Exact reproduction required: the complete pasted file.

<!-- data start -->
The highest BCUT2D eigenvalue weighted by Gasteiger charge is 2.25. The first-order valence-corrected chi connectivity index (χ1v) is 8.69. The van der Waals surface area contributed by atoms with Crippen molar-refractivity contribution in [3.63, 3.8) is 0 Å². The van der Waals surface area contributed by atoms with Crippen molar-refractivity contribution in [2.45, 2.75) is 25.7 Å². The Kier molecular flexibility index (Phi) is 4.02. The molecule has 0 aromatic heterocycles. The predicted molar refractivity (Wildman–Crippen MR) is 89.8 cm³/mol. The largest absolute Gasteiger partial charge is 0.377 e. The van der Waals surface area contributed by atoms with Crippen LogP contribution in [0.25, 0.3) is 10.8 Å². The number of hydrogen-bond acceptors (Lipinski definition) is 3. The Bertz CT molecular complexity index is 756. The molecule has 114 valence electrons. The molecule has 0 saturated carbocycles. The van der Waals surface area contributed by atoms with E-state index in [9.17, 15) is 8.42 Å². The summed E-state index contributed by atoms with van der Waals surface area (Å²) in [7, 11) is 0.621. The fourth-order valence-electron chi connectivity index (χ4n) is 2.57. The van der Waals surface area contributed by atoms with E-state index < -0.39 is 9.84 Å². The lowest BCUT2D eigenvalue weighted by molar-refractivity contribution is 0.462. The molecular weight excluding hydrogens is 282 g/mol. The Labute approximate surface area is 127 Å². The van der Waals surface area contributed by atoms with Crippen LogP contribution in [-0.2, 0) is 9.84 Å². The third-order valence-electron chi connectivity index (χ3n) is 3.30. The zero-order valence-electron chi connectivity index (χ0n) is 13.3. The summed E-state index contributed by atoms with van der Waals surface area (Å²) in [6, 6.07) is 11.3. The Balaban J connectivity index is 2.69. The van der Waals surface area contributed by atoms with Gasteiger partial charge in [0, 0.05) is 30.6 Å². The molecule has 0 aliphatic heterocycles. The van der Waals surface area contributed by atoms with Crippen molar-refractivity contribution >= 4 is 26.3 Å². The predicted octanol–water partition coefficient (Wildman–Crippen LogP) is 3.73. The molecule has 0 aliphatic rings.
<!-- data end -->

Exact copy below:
The highest BCUT2D eigenvalue weighted by Gasteiger charge is 2.25. The first-order valence-corrected chi connectivity index (χ1v) is 8.69. The van der Waals surface area contributed by atoms with Crippen molar-refractivity contribution in [3.63, 3.8) is 0 Å². The van der Waals surface area contributed by atoms with Crippen molar-refractivity contribution in [2.45, 2.75) is 25.7 Å². The Kier molecular flexibility index (Phi) is 4.02. The molecule has 0 aromatic heterocycles. The predicted molar refractivity (Wildman–Crippen MR) is 89.8 cm³/mol. The largest absolute Gasteiger partial charge is 0.377 e. The van der Waals surface area contributed by atoms with Crippen LogP contribution in [0.25, 0.3) is 10.8 Å². The number of hydrogen-bond acceptors (Lipinski definition) is 3. The Bertz CT molecular complexity index is 756. The molecule has 114 valence electrons. The molecule has 0 saturated carbocycles. The van der Waals surface area contributed by atoms with E-state index in [9.17, 15) is 8.42 Å². The summed E-state index contributed by atoms with van der Waals surface area (Å²) in [7, 11) is 0.621. The fourth-order valence-electron chi connectivity index (χ4n) is 2.57. The van der Waals surface area contributed by atoms with E-state index < -0.39 is 9.84 Å². The lowest BCUT2D eigenvalue weighted by molar-refractivity contribution is 0.462. The molecular weight excluding hydrogens is 282 g/mol. The Labute approximate surface area is 127 Å². The van der Waals surface area contributed by atoms with Crippen LogP contribution in [-0.2, 0) is 9.84 Å². The third-order valence-electron chi connectivity index (χ3n) is 3.30. The zero-order valence-electron chi connectivity index (χ0n) is 13.3. The summed E-state index contributed by atoms with van der Waals surface area (Å²) in [6, 6.07) is 11.3. The Balaban J connectivity index is 2.69. The van der Waals surface area contributed by atoms with Gasteiger partial charge in [0, 0.05) is 30.6 Å². The molecule has 0 aliphatic heterocycles. The van der Waals surface area contributed by atoms with Crippen molar-refractivity contribution >= 4 is 26.3 Å². The predicted octanol–water partition coefficient (Wildman–Crippen LogP) is 3.73. The molecule has 0 aliphatic rings.